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For days, Trump’s top advisers and allies have urged him to move on from the feud, which erupted when Khizr Khan criticized him at the Democratic convention, and focus instead on the economy and the national security record of his Democratic opponent, Hillary Clinton. Yet, facing outcry on the left and right, Trump has insisted to associates that he has been treated unfairly by Khan, the news media, and some Republicans, said people familiar with the campaign’s deliberations who insisted on anonymity to discuss them.

Republicans now say Trump’s obstinacy in addressing perhaps the gravest crisis of his campaign may trigger drastic defections within the party, and Republican lawmakers and strategists have begun to entertain abandoning him en masse.

The president’s condemnation of Trump, and his direct appeal to Republicans to abandon their candidate, were stunning even in a city where politics has become a brutal and personal affair. Obama seemed eager to go beyond his past interventions in the race, which have included forceful rejections of Trump’s statements and policy proposals.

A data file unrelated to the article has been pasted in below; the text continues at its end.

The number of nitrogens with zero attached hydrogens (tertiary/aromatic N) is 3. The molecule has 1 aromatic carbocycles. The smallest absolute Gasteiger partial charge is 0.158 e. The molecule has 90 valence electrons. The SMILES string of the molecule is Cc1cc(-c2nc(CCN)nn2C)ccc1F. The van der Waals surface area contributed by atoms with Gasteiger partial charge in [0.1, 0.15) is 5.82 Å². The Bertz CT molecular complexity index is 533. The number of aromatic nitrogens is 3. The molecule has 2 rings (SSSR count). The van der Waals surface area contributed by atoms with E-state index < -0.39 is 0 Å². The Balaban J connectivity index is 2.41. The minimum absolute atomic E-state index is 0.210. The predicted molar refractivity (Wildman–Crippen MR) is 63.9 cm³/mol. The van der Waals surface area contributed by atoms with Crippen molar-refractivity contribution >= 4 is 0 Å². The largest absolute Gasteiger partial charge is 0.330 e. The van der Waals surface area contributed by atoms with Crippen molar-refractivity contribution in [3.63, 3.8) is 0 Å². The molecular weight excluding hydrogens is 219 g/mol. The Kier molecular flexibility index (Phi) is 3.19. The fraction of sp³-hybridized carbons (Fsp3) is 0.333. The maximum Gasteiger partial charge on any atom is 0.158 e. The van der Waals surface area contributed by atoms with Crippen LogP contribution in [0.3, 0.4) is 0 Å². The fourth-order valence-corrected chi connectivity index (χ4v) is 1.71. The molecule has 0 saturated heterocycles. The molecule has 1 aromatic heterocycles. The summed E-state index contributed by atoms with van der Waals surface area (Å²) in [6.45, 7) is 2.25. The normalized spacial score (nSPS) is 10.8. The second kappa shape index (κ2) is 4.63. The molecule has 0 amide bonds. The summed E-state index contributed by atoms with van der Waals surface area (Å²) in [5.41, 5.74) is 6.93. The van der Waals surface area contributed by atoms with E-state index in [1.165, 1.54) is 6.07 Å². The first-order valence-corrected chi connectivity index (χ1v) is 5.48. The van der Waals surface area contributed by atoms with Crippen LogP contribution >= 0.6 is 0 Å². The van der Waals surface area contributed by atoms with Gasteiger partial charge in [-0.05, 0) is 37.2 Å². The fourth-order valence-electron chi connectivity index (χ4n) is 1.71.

Douglas Brinkley, a presidential historian, called Obama’s comments “a highly unusual and almost unprecedented moment.” The last time a sitting president was as openly critical of the other party’s candidate, Brinkley said, was in 1953, when President Truman mocked Dwight D. Eisenhower as not knowing “any more about politics than a pig knows about Sunday.”

Using the formal backdrop of a joint news conference with Prime Minister Lee Hsien Loong of Singapore, Obama suggested that Trump would not abide by “norms and rules and common sense” and questioned whether he would “observe basic decency” should he reach the Oval Office.

The president said he would have been disappointed to lose in 2008 or 2012 but added that he had never doubted whether his Republican rivals, McCain and Mitt Romney, had the knowledge to make government work.

“That’s not the situation here,” Obama said.